Uruguay presidential vote could lead to changing of political guard

Uruguayans will vote on Sunday in a presidential ballot that appears set to sweep the right-leaning opposition into power and end the centre-left’s 15-year rule amid widespread political turbulence in the region.

Conservative opposition candidate Luis Lacalle Pou is leading in the polls against ruling party candidate Daniel Martinez after striking key coalition deals following a first-round vote in October.

The likely political shift in the country of 3.5 million people comes amid a series of shocks in the region, with neighbouring Argentina pivoting back to the left, Bolivia convulsed by political crisis, and Chile’s right-wing government being hammered by protests. Late last year, Brazil shifted rightward.

There are fewer bracing signs of discontent in Uruguay. While 61 per cent of Uruguyans expressed trust in democracy in a 2018 survey conducted by Latinobarometro, that was the lowest rating for the country since 1995.

“The tone of the campaign hasn’t been the best in these last weeks, especially on the part of Martinez. There are signs of ‘la grieta,”‘ said academic Adolfo Garce, using the term known in Argentina to define that country’s division into two irreconcilable political blocks. “I don’t think the blood will reach the river, but we have to open our eyes because the lessons learned by a society are never definitive.”

In Uruguay, the rise of the opposition National Party to the long-standing ruling coalition follows a slowing economy and rising fears about crime. The party, which last held the presidency in 1995, leads a coalition of five mostly conservative parties.

Those alliances are proving key. Lacalle Pou came second in the Oct. 27 vote with around 29 per cent of the vote, behind Martinez’s Broad Front at 39 per cent.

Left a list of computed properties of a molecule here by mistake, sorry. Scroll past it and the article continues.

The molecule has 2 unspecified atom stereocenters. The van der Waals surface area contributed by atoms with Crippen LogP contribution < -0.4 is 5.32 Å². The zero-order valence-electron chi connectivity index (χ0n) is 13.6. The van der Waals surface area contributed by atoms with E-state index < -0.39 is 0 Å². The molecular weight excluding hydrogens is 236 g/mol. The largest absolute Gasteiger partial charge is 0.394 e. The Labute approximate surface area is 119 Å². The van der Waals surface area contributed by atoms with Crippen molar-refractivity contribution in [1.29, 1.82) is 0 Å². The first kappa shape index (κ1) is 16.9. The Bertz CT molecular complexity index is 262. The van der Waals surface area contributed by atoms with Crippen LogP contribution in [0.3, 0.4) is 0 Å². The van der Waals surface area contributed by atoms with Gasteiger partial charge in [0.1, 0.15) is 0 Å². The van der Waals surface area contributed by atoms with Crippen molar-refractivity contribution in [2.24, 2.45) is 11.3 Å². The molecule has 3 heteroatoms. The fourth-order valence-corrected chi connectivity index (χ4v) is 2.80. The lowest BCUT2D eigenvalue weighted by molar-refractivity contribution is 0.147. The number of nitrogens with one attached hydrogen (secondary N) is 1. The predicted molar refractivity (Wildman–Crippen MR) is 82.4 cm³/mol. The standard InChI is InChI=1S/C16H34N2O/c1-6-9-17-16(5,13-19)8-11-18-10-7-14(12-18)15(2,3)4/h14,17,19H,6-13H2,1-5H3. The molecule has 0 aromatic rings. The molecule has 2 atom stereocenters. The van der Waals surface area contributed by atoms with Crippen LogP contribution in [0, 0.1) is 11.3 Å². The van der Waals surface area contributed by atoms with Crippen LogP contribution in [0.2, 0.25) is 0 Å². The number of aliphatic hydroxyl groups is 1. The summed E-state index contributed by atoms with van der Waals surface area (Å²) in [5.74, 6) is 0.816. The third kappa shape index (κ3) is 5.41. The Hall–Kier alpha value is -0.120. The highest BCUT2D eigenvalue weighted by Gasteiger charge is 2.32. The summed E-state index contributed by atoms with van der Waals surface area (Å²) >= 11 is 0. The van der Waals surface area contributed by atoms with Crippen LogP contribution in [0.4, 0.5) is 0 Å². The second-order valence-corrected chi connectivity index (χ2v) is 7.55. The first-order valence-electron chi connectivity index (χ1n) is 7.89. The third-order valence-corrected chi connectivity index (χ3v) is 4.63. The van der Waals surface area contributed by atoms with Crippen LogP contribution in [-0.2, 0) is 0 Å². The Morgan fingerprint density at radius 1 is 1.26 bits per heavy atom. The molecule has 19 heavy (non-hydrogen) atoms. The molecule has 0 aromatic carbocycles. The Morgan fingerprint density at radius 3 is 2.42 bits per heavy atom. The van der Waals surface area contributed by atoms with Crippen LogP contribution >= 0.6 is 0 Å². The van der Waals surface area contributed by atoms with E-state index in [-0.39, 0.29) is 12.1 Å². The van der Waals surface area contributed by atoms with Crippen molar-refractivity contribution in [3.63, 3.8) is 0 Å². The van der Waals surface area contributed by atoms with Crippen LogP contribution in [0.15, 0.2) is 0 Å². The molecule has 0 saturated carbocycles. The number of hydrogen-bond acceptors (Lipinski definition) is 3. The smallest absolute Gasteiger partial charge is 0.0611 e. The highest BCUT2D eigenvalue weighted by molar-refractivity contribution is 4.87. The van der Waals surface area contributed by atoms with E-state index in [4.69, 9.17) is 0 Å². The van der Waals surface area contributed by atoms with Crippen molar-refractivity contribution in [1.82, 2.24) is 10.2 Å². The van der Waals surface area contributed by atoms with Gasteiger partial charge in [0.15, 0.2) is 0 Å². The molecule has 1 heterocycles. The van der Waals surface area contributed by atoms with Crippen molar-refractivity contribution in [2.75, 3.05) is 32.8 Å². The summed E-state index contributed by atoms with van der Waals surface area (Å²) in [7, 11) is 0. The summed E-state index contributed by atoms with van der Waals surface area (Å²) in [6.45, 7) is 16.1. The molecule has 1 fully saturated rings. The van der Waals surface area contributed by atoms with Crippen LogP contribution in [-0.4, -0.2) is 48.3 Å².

But in the days that followed, Lacalle Pou formed an alliance with the Colorado Party, which earned 12 per cent in the first round, with Open Cabildo that scored 11 per cent and with the People’s Party and the Independent Party, each of which earned 1 per cent.

The Broad Front, on the other hand, did not secure the support of any additional party.

The Oct. 27 election also renewed Uruguay’s parliament, filling the spots of 30 senators and 99 deputies. The Broad Front lost the majority that it has counted on in the last 15 years to the new alliance Lacalle Pou has assembled.

Economy lagging

Security and growth are central for his support base. While still growing, Uruguay’s farm-driven economy has slowed markedly and was up 0.1 per cent in the second quarter.

“Lacalle is the president who can improve the country, change what Broad Front did wrong economically and especially security,” said Mariela Barcia, a 51-year-old teacher who voted for Lacalle Pou in October.

Daniel Nunez, a 27-year-old student, voted in October for the Colorado Party, now allied with Lacalle Pou, and said he would back the opposition leader.

“I think it is good for democracy that there is a change of government. There are many things that Broad Front has done well and others very badly, so I hope we change to improve what is wrong,” said Nunez.

Uruguayan presidential candidate Daniel Martinez, right, from the ruling party Frente Amplio (Broad Front), poses with a supporter during his campaign closing rally in the city of Florida on Nov. 20. (Mariana Greif/Reuters)

Pre-election forecasts vary, but all major opinion polls show Broad Front falling behind.

Supporters of the socialist-leaning current administration are concerned that state support could be pulled back under a conservative leader.

“I don’t forget what this government did for the retirees, for the young people. I don’t know if all that is going to be maintained with Lacalle,” said Marisa Perdomo, a 63-year-old retiree, who will vote for Martinez.

Martinez is the party’s candidate as the country’s constitution mandates that a president — in this case, Tabare Vasquez — cannot serve consecutive terms.

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